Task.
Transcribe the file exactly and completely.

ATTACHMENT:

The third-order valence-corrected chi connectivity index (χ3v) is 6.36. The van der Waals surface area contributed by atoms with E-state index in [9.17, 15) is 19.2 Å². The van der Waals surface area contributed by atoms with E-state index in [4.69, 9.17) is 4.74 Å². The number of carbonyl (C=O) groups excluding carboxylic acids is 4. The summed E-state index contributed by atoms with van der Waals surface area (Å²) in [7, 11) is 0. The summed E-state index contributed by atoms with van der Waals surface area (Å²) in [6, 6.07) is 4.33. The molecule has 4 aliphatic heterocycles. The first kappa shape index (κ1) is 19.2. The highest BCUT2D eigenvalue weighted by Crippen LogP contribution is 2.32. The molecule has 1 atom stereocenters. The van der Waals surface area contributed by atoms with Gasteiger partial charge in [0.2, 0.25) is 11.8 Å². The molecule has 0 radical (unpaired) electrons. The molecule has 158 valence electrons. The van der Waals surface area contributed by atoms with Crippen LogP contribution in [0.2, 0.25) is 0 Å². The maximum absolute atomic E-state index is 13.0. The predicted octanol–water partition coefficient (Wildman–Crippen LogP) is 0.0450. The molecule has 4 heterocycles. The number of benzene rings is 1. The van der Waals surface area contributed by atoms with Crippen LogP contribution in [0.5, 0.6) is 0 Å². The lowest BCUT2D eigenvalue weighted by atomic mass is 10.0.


The third-order valence-corrected chi connectivity index (χ3v) is 6.36. The van der Waals surface area contributed by atoms with E-state index in [9.17, 15) is 19.2 Å². The van der Waals surface area contributed by atoms with E-state index in [4.69, 9.17) is 4.74 Å². The number of carbonyl (C=O) groups excluding carboxylic acids is 4. The summed E-state index contributed by atoms with van der Waals surface area (Å²) in [7, 11) is 0. The summed E-state index contributed by atoms with van der Waals surface area (Å²) in [6, 6.07) is 4.33. The molecule has 4 aliphatic heterocycles. The first kappa shape index (κ1) is 19.2. The highest BCUT2D eigenvalue weighted by Crippen LogP contribution is 2.32. The molecule has 1 atom stereocenters. The van der Waals surface area contributed by atoms with Gasteiger partial charge in [0.2, 0.25) is 11.8 Å². The molecule has 0 radical (unpaired) electrons. The molecule has 158 valence electrons. The van der Waals surface area contributed by atoms with Crippen LogP contribution in [0.2, 0.25) is 0 Å². The maximum absolute atomic E-state index is 13.0. The predicted octanol–water partition coefficient (Wildman–Crippen LogP) is 0.0450. The molecule has 4 heterocycles. The number of benzene rings is 1. The van der Waals surface area contributed by atoms with Crippen LogP contribution in [0.5, 0.6) is 0 Å². The lowest BCUT2D eigenvalue weighted by atomic mass is 10.0.